3D Printing in Dentistry: Outsourcing, Bringing In-house, or Both?

3D printing technology is transforming the dental industry for providers and patients. Both dentists and orthodontists have been leveraging 3D printers to create durable, customized appliances with increased frequency year after year. Studies show that between 2017 to 2023, the dental 3D printing market will be growing at a CAGR of 23.2 %, beginning the forecasted period at $1.39 billion market value and ending at $5.06 billion. Related projections foresee 500 million dental devices/restorations being 3D-printed annually by 2022. 


Advancements in printers and resins have accelerated the adoption of 3D printing in dentistry.  3D printers now operate quicker and more cost-effectively than traditional dental appliance production methods. Dentists and orthodontists that implement 3D printers into their practices can improve their workflows, grow their practice, and create a better patient experience.

A dentist holding a 3D-printed dental model.

Outsourcing Model

Dental and orthodontic practices use lab services to create oral appliances, restorations, and aligners. 

In the outsourcing model, the practitioner takes oral impressions of the patient’s mouth using a conventional impression model or digital intraoral scans and sends the impressions to a lab. Techs at the lab fabricate the device and mail it back to the practice. Turnaround time varies depending on shipping, the appliance type, and whether the impression is physical or digital. Generally, making dental devices from physical models will have a two to four-week turnaround, while leveraging the digital model will take one to two weeks. After the dental office receives the device, the practitioner finalizes the process by scheduling a follow-up appointment with the patient to ensure that the oral device fits and operates correctly.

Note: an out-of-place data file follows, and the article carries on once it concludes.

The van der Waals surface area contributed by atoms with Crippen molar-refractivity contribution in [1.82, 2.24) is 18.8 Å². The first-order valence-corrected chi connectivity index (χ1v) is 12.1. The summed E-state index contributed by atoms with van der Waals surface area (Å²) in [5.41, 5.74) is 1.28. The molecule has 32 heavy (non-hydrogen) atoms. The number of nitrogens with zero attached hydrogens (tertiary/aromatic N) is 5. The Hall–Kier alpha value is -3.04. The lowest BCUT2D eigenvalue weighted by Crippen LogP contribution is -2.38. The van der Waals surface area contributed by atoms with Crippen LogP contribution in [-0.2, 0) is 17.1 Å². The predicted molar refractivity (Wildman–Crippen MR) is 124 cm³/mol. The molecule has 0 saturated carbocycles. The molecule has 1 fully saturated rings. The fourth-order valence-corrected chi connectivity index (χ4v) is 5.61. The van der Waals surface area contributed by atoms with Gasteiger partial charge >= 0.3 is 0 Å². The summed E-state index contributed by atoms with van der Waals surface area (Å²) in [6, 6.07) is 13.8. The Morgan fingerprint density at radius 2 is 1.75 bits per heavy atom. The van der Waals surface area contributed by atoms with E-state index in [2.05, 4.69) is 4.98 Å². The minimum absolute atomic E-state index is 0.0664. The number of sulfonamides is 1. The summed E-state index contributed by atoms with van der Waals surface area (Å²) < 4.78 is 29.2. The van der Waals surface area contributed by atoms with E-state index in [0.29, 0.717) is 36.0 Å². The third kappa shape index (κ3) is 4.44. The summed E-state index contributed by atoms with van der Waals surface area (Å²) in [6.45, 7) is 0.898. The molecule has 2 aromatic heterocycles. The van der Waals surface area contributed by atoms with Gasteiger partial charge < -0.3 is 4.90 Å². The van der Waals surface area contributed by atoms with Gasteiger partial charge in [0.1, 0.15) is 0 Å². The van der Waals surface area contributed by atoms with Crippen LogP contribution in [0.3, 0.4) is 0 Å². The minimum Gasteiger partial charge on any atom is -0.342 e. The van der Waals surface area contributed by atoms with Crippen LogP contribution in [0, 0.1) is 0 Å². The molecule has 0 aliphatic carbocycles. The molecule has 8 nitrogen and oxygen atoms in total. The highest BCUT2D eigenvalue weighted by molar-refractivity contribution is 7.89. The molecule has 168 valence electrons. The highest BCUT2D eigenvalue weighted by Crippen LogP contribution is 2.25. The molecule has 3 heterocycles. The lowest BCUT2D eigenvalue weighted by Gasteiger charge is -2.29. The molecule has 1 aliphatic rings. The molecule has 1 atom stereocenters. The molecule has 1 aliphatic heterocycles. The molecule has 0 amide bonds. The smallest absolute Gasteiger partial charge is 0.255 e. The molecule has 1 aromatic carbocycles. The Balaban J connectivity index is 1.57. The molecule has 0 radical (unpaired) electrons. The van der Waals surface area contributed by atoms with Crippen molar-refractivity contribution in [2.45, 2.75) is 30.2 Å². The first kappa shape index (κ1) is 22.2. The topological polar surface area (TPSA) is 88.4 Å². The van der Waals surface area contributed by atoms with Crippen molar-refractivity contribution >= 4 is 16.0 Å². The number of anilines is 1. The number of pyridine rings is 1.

Traditionally, dentists and orthodontists use the outsourcing model to avoid purchasing expensive equipment and performing the labor associated with producing oral devices. For instance, a physical dental model’s creation requires specialized tools and days of intensive hands-on work. The software and hardware used to make digital dental appliances were historically inaccessible to dental practitioners, as they cost around $200,000 in the early 2000s. Consequently, only the largest dental labs could afford the tools necessary for complete digital workflows.

In recent years, technology advancements have lowered the cost of 3D printers and expanded their capabilities. The availability of 3D printers has improved the outsourcing model. Dental practices can now send orders to local 3D printer-filled smart factories and 3D printing-enabled dental labs, improving the device turnaround time.

Hybrid Model

The use of 3D printing in dentistry has existed since the late 1990s, but the early machines’ cost and limited availability of appropriate materials prohibited widespread use. If practices wanted to access the technology to make clear aligners or dental molds, they had to contract their services. Modern desktop 3D printers are far more accessible to dental practices. They do not carry the steep price tag that older models did, but they retain or even exceed many of the same capabilities. 3D printers can produce a variety of oral devices: